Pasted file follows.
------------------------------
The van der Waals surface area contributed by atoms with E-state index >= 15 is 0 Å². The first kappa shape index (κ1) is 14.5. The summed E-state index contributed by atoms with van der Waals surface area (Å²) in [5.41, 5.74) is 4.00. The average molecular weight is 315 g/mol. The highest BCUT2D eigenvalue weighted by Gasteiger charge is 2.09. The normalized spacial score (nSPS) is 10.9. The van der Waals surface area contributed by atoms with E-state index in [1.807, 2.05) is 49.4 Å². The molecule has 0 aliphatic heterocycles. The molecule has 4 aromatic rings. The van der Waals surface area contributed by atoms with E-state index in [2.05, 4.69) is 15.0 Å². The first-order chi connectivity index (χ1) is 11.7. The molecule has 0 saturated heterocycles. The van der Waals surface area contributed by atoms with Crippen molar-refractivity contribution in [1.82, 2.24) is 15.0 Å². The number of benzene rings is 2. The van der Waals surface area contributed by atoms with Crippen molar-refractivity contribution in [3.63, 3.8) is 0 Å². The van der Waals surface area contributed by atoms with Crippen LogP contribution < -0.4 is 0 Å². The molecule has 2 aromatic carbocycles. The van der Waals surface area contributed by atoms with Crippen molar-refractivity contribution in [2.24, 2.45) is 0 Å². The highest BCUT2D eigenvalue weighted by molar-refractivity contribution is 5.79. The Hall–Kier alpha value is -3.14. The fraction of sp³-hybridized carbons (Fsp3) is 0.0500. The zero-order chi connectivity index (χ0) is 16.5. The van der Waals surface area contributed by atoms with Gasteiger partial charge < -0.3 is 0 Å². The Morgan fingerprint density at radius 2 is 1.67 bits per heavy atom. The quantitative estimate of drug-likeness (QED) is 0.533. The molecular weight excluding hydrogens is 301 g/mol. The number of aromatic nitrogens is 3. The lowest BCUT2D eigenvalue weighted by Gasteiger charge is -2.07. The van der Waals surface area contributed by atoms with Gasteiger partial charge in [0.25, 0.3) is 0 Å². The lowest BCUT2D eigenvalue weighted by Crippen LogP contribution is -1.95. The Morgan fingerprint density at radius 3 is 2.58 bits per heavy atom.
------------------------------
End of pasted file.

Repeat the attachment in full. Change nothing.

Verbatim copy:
The van der Waals surface area contributed by atoms with E-state index >= 15 is 0 Å². The first kappa shape index (κ1) is 14.5. The summed E-state index contributed by atoms with van der Waals surface area (Å²) in [5.41, 5.74) is 4.00. The average molecular weight is 315 g/mol. The highest BCUT2D eigenvalue weighted by Gasteiger charge is 2.09. The normalized spacial score (nSPS) is 10.9. The van der Waals surface area contributed by atoms with E-state index in [1.807, 2.05) is 49.4 Å². The molecule has 0 aliphatic heterocycles. The molecule has 4 aromatic rings. The van der Waals surface area contributed by atoms with E-state index in [2.05, 4.69) is 15.0 Å². The first-order chi connectivity index (χ1) is 11.7. The molecule has 0 saturated heterocycles. The van der Waals surface area contributed by atoms with Crippen molar-refractivity contribution in [1.82, 2.24) is 15.0 Å². The number of benzene rings is 2. The van der Waals surface area contributed by atoms with Crippen molar-refractivity contribution in [3.63, 3.8) is 0 Å². The van der Waals surface area contributed by atoms with Crippen LogP contribution < -0.4 is 0 Å². The molecule has 2 aromatic carbocycles. The van der Waals surface area contributed by atoms with Crippen molar-refractivity contribution in [2.24, 2.45) is 0 Å². The highest BCUT2D eigenvalue weighted by molar-refractivity contribution is 5.79. The Hall–Kier alpha value is -3.14. The fraction of sp³-hybridized carbons (Fsp3) is 0.0500. The zero-order chi connectivity index (χ0) is 16.5. The van der Waals surface area contributed by atoms with Gasteiger partial charge < -0.3 is 0 Å². The Morgan fingerprint density at radius 2 is 1.67 bits per heavy atom. The quantitative estimate of drug-likeness (QED) is 0.533. The molecular weight excluding hydrogens is 301 g/mol. The number of aromatic nitrogens is 3. The lowest BCUT2D eigenvalue weighted by Gasteiger charge is -2.07. The van der Waals surface area contributed by atoms with Gasteiger partial charge in [0.25, 0.3) is 0 Å². The lowest BCUT2D eigenvalue weighted by Crippen LogP contribution is -1.95. The Morgan fingerprint density at radius 3 is 2.58 bits per heavy atom.